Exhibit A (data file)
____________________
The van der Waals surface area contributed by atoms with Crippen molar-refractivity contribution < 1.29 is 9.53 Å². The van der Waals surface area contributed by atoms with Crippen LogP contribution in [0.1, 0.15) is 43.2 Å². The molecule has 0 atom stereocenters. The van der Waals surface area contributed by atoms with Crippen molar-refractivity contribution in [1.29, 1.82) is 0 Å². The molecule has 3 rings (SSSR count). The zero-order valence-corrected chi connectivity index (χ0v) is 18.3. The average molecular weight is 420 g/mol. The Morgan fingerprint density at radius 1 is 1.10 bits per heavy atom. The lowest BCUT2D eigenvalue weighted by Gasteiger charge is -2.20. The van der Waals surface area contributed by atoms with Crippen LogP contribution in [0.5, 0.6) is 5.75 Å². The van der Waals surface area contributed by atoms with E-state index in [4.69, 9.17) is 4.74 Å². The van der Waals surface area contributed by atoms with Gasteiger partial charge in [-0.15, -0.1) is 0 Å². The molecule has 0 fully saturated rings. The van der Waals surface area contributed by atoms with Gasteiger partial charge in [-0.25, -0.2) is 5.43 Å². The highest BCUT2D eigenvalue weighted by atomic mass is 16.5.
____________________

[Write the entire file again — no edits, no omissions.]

The van der Waals surface area contributed by atoms with Crippen molar-refractivity contribution < 1.29 is 9.53 Å². The van der Waals surface area contributed by atoms with Crippen LogP contribution in [0.1, 0.15) is 43.2 Å². The molecule has 0 atom stereocenters. The van der Waals surface area contributed by atoms with Crippen molar-refractivity contribution in [1.29, 1.82) is 0 Å². The molecule has 3 rings (SSSR count). The zero-order valence-corrected chi connectivity index (χ0v) is 18.3. The average molecular weight is 420 g/mol. The Morgan fingerprint density at radius 1 is 1.10 bits per heavy atom. The lowest BCUT2D eigenvalue weighted by Gasteiger charge is -2.20. The van der Waals surface area contributed by atoms with Crippen LogP contribution in [0.5, 0.6) is 5.75 Å². The van der Waals surface area contributed by atoms with E-state index in [4.69, 9.17) is 4.74 Å². The van der Waals surface area contributed by atoms with Gasteiger partial charge in [-0.15, -0.1) is 0 Å². The molecule has 0 fully saturated rings. The van der Waals surface area contributed by atoms with Gasteiger partial charge in [-0.25, -0.2) is 5.43 Å². The highest BCUT2D eigenvalue weighted by atomic mass is 16.5.